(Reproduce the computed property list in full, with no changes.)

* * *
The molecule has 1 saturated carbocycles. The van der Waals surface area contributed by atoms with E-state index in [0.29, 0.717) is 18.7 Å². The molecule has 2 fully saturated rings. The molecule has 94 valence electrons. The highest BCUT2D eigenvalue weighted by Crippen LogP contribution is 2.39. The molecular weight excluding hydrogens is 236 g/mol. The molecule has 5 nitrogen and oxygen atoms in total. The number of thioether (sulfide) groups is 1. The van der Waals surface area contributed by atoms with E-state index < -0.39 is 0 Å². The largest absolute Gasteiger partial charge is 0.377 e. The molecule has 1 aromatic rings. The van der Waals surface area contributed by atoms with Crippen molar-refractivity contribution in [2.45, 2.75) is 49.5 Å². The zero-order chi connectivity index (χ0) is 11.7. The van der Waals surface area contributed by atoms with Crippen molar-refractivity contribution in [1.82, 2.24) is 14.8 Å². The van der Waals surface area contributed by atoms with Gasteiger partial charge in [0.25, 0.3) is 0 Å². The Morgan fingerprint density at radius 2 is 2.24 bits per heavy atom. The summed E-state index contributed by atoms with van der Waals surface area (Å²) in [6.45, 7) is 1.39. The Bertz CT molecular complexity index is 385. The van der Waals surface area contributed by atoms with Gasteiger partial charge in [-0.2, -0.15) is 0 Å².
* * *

The molecule has 1 saturated carbocycles. The van der Waals surface area contributed by atoms with E-state index in [0.29, 0.717) is 18.7 Å². The molecule has 2 fully saturated rings. The molecule has 94 valence electrons. The highest BCUT2D eigenvalue weighted by Crippen LogP contribution is 2.39. The molecular weight excluding hydrogens is 236 g/mol. The molecule has 5 nitrogen and oxygen atoms in total. The number of thioether (sulfide) groups is 1. The van der Waals surface area contributed by atoms with E-state index < -0.39 is 0 Å². The largest absolute Gasteiger partial charge is 0.377 e. The molecule has 1 aromatic rings. The van der Waals surface area contributed by atoms with Crippen molar-refractivity contribution in [2.45, 2.75) is 49.5 Å². The zero-order chi connectivity index (χ0) is 11.7. The van der Waals surface area contributed by atoms with Crippen molar-refractivity contribution in [1.82, 2.24) is 14.8 Å². The van der Waals surface area contributed by atoms with Gasteiger partial charge in [0.25, 0.3) is 0 Å². The Morgan fingerprint density at radius 2 is 2.24 bits per heavy atom. The summed E-state index contributed by atoms with van der Waals surface area (Å²) in [6.45, 7) is 1.39. The Bertz CT molecular complexity index is 385. The van der Waals surface area contributed by atoms with Gasteiger partial charge in [-0.2, -0.15) is 0 Å².